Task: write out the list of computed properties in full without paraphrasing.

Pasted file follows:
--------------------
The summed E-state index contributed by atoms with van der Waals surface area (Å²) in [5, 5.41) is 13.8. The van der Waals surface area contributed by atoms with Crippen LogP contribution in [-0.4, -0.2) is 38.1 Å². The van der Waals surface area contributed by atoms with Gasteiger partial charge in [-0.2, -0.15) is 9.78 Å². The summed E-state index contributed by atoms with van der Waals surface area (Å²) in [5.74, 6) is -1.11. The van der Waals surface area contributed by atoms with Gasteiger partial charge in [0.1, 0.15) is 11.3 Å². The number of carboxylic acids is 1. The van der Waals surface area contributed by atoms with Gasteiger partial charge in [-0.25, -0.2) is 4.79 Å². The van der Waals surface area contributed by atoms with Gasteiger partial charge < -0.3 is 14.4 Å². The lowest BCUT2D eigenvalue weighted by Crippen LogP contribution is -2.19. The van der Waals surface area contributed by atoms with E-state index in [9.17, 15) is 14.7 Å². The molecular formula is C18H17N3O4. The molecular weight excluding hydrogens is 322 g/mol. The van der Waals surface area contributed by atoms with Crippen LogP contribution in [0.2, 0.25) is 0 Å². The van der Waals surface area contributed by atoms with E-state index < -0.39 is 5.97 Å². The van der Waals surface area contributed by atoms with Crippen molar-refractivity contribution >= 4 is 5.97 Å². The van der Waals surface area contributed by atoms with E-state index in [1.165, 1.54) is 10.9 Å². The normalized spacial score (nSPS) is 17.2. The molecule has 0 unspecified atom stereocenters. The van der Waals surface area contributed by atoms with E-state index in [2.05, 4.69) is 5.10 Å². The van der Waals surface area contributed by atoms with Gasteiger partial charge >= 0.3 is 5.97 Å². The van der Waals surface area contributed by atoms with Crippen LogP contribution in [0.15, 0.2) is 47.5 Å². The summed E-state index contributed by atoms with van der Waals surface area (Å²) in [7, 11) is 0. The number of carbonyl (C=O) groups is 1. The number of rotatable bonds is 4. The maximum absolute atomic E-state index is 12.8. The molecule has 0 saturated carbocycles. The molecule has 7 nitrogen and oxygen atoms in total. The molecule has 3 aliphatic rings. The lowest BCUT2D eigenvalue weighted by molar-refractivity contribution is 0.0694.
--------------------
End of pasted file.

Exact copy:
The summed E-state index contributed by atoms with van der Waals surface area (Å²) in [5, 5.41) is 13.8. The van der Waals surface area contributed by atoms with Crippen LogP contribution in [-0.4, -0.2) is 38.1 Å². The van der Waals surface area contributed by atoms with Gasteiger partial charge in [-0.2, -0.15) is 9.78 Å². The summed E-state index contributed by atoms with van der Waals surface area (Å²) in [5.74, 6) is -1.11. The van der Waals surface area contributed by atoms with Gasteiger partial charge in [0.1, 0.15) is 11.3 Å². The number of carboxylic acids is 1. The van der Waals surface area contributed by atoms with Gasteiger partial charge in [-0.25, -0.2) is 4.79 Å². The van der Waals surface area contributed by atoms with Gasteiger partial charge < -0.3 is 14.4 Å². The lowest BCUT2D eigenvalue weighted by Crippen LogP contribution is -2.19. The van der Waals surface area contributed by atoms with E-state index in [9.17, 15) is 14.7 Å². The molecular formula is C18H17N3O4. The molecular weight excluding hydrogens is 322 g/mol. The van der Waals surface area contributed by atoms with Crippen LogP contribution in [0.2, 0.25) is 0 Å². The van der Waals surface area contributed by atoms with E-state index < -0.39 is 5.97 Å². The van der Waals surface area contributed by atoms with Crippen molar-refractivity contribution >= 4 is 5.97 Å². The van der Waals surface area contributed by atoms with E-state index in [1.165, 1.54) is 10.9 Å². The normalized spacial score (nSPS) is 17.2. The molecule has 0 unspecified atom stereocenters. The van der Waals surface area contributed by atoms with E-state index in [2.05, 4.69) is 5.10 Å². The van der Waals surface area contributed by atoms with Gasteiger partial charge >= 0.3 is 5.97 Å². The van der Waals surface area contributed by atoms with Crippen LogP contribution in [0.15, 0.2) is 47.5 Å². The summed E-state index contributed by atoms with van der Waals surface area (Å²) in [7, 11) is 0. The number of carbonyl (C=O) groups is 1. The number of rotatable bonds is 4. The maximum absolute atomic E-state index is 12.8. The molecule has 0 saturated carbocycles. The molecule has 7 nitrogen and oxygen atoms in total. The molecule has 3 aliphatic rings. The lowest BCUT2D eigenvalue weighted by molar-refractivity contribution is 0.0694.